Sponsorship is likely to be your club's primary source of income. If it isn't, then you're missing out on a significant opportunity to inject revenue and other helpful resources into your club.
If you're looking to ramp up your sponsorship efforts, or even if you're just starting out, finding the right partner in a sponsorship deal is half the battle.
Here's what you need to consider.
Target the right businesses
In an increasingly difficult financial landscape, convincing businesses to part with their money to support a local, community-driven club can be a tough task.
To save you a load of time and help really nail the companies you do want to target, save on a blanket plan asking every business under the sun, refine your formula for finding potential partners and put all your efforts into bringing them onboard.
Take in all the pointers below and apply them to your club's sponsorship push before you start drawing up a list of potential targets.
Look around your club
Throughout your attempts to find new sponsors, you'll find that those who are invested in your club or what it stands for are more likely to be interested. Your club is a set of values, providing an important service to your community. Finding a person or company that are in some way connected to these values is one simple way of to attention.
To start, why not look inwards? You'll find no greater sense of affiliation with a cause than those who are actively involved in it every weekend.
Chances are your club is packed full of local business owners or workers who are employed by those local establishments. Each one of them is a potential target, even if they have no particular affiliation with sport. As servants of the local community, you can collaborate with one another, using what brings you together – your club.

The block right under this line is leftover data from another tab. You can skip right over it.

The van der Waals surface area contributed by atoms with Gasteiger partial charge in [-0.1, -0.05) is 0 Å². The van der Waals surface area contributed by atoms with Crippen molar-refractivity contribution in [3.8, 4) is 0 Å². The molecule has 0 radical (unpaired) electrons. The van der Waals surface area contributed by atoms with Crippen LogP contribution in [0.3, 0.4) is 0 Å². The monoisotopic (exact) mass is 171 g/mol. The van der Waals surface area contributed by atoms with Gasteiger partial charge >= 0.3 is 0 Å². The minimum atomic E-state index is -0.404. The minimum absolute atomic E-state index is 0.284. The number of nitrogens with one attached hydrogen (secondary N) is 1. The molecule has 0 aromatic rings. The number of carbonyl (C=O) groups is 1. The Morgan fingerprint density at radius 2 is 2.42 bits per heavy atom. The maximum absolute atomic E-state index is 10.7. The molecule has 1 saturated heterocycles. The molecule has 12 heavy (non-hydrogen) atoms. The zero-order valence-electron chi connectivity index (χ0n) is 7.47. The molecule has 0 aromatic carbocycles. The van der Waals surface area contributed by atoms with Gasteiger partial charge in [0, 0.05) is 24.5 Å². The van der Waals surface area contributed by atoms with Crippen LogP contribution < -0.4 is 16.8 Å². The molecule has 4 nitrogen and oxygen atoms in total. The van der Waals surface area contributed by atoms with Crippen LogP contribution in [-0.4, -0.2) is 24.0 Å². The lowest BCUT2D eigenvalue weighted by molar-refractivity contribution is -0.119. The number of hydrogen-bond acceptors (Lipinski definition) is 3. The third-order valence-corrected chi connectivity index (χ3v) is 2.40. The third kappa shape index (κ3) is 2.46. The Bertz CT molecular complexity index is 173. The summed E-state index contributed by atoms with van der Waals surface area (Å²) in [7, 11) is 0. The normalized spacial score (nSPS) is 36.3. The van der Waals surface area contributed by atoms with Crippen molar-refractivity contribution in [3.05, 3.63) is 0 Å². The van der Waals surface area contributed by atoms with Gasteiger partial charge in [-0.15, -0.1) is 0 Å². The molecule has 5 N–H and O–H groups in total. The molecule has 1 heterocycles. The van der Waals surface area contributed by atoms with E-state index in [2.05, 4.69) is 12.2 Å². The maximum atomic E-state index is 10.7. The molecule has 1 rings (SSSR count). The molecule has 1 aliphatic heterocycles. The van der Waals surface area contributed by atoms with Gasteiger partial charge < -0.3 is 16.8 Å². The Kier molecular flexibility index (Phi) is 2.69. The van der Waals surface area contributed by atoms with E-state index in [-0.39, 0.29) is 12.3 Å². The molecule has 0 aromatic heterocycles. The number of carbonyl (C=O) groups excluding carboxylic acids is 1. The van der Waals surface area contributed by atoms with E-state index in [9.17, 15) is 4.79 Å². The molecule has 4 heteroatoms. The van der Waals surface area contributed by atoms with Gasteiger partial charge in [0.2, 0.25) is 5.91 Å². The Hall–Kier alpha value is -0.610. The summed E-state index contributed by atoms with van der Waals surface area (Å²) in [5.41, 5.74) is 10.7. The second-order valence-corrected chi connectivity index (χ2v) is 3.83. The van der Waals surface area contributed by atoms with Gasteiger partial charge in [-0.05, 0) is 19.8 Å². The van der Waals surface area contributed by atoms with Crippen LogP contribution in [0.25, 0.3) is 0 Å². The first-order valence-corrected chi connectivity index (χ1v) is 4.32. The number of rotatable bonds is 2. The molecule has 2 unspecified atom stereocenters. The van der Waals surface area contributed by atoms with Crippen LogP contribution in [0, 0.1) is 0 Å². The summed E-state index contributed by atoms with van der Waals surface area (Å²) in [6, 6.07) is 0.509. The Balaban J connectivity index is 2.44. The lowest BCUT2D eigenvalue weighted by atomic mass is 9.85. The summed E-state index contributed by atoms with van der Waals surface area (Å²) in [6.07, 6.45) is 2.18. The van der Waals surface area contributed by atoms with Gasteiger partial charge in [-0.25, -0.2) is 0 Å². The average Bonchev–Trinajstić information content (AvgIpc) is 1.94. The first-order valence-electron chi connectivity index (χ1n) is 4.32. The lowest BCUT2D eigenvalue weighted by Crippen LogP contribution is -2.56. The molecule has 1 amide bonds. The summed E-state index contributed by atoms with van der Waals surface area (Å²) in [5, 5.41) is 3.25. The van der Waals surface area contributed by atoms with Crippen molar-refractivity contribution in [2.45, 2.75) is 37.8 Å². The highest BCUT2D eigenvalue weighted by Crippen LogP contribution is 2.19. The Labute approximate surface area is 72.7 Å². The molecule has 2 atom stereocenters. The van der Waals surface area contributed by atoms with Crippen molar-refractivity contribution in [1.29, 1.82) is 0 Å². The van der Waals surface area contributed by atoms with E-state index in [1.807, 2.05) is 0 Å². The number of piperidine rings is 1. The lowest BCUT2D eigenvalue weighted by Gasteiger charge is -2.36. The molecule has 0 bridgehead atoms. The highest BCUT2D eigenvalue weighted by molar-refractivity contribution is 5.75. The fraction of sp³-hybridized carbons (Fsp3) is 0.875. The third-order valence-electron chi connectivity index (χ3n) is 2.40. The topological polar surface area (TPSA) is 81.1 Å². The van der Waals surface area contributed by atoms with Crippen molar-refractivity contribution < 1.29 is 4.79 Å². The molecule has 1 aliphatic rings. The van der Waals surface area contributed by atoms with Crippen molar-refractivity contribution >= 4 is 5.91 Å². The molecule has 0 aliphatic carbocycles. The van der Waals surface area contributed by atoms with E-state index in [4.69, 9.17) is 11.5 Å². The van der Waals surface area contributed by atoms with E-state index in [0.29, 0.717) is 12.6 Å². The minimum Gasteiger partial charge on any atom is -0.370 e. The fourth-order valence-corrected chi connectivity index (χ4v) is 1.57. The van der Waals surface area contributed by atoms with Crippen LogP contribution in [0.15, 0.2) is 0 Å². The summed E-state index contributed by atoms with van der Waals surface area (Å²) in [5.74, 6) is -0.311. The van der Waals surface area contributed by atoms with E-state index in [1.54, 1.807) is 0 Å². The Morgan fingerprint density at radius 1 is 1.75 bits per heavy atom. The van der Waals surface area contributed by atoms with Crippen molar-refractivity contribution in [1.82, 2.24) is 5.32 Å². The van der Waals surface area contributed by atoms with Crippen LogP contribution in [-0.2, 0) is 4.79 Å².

Look around your community
As an extension of the point above, your community will likely be full of local businesses that don't necessarily have that direct link to your club (via existing members). Still, there's one important connection that will resonate with both parties and the local community. Namely, that very community.
Take a look around your local area and note down any particularly interesting companies that you could strike up a decent partnership with. Again, these don't have to be sports related. Both of you serve the same geographical area, and investing in those shared values will strike a cord with the community and bring about mutual benefits.
These can be particularly useful when looking to bring in new members. Harnessing the reach of other local businesses is one route of accessing an audience that might be interested in joining your club.
Think about their customer base. Do they attract an audience that matches who you want to attract to the club? If so, ensure that any sponsorship deal is two way – allowing you a pathway to reach out and sell your club to them.
Can you go national?
Or maybe even international? There's nothing wrong with a slice of ambition, and leveraging the might of a major brand could elevate your club to a new level.
To ensure you don't waste your time chasing Google or Apple for a sponsorship deal however, you need to do your research in advance. A number of the world's biggest brands are already invested in campaigns that look to give back to community sport, some of which you might be able to piggy back on.
Take Nike's Partner club scheme
. Those few football clubs that are lucky enough to get on the programme receive coaching course bursaries, access to other club workshops at St. Georges Park and a few other helpful benefits to growing you club.
But above all, it affiliates your club with one of the world's premier brands. Harnessing the Nike name can be a powerful tool in elevating how your club are thought of my those from outside the club. For potential new members, rival clubs and leagues and other smaller businesses, suddenly they're looking a club associated with Nike – bringing a exciting draw to getting involved.
Do bear in mind that to qualify for Nike's programme, you need to become an FA Charted club (info on how to sign up for that is here
MacDonald's also run a similar scheme (again in football in the UK), where they kit out youth teams with a brand new strip to wear on the weekends.